Tis the season! Happy holidays to each of you. We hope, as we head into the Christmas week, that this memo finds you well. It truly is the “most wonderful time of the year,” and, like you, we look forward to spending time later this week celebrating with family.
Before we get into the weekly update, we wanted to point out a few details regarding our holiday hours:
- The stock market is closed on Friday (Christmas Eve) and our offices will be closed as well so our team may enjoy the day with their families.
- The stock market is open on New Year’s Eve and we will be open as well to manage any last-minute trading or year-end issues you may have.
- As we have noted in several memos, any paperwork that must be transacted through TD Ameritrade is “best efforts” at this point and we are not hopeful about getting anything else completed this year. That said, if you have an important item you would like us to handle, we will do our very best to run it to ground for you.
Now let’s get into what happened last week. It was a big week for the markets. But while it may be Christmastime, it has been seeming a bit more like Groundhog’s Day (or at least the all-time great movie). The big three issues we talked about last week are also the big three drivers this week. Let’s tackle them again.
Last week we said this:
“Right now, the market is anticipating a move to a more rapid tapering and interest rate hikes. Any indication that will not be true will result, we believe, in positive movement for the market. A move to faster rate hikes will not necessarily crush the market, but it may be a reason to press pause on the current market rally.”
And that is exactly what we got. Some minor negative volatility heading into the release of Fed minutes, a spike off the result and some tapering down as we worked through the back half of the week. Overall, the market was down 1.94% for the week but is still up 2.38% for the month.
Past performance is not indicative of future results
So, what did the Fed actually say on Wednesday? Let’s go through the big two issues.
On tapering, the Fed doubled its previous pace (set just last month) to $30 billion per month. That would put the central bank on pace to end tapering toward the end of the Q1 2022 instead of Q2 2022. As Fed Chairman Powell said, “Economic developments and changes in the outlook warrant this evolution of monetary policy.” He tried to couch this statement by saying “The economy has been making rapid progress toward maximum employment,” but we all know they are really talking about battling inflation here.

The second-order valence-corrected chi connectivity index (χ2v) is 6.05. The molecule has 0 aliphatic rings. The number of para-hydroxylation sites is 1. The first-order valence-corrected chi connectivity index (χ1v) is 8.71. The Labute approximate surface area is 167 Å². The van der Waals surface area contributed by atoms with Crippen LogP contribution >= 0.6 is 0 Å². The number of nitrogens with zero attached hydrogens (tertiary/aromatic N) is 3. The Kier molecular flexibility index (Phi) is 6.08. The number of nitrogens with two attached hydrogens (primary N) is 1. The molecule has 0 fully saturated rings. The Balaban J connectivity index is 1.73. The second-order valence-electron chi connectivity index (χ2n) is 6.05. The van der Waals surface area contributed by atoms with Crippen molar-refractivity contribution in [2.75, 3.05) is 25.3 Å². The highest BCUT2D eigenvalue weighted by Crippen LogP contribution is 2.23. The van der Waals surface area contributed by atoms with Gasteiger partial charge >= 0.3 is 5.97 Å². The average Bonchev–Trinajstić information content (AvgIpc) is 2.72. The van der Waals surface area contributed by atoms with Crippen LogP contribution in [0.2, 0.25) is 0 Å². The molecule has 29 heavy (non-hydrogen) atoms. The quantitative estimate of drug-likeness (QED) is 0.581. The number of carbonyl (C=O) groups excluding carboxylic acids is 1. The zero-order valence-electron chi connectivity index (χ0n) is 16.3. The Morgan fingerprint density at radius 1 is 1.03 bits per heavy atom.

The big development was on interest rate policy. As the new dot plot shows – and Powell’s statements confirm – the expectation is for three 0.25% interest rate hikes in 2022 with another 3 – 4 rate hikes in 2023. The Fed has not changed its long-term interest rate target of 2.50%, which is still a historically low target.
The problem with the “Dot Plot,” however is…well…the Dot Plot. It is not, nor should it be viewed as, a firm forecast of interest rates. In fact, when asked in 2014, then Chairwoman Janet Yellen said this:
“I think that one should not look to the dot plot, so to speak, as the primary way in which the Committee wants to or is speaking about policy to the public at large.”
Our current Fed Chairman has said he sees the dot plot as something that has “on occasion, been a source of confusion.”
All the dot plot shows is the opinion of the FOMC members at the moment in which they voted. That opinion can – and will change – and we should not see it as firm guidance. We have talked in the past about how the is Fed particularly horrible at predicting what the Fed will, in fact, do in the future. That is because opinions – and situations – change.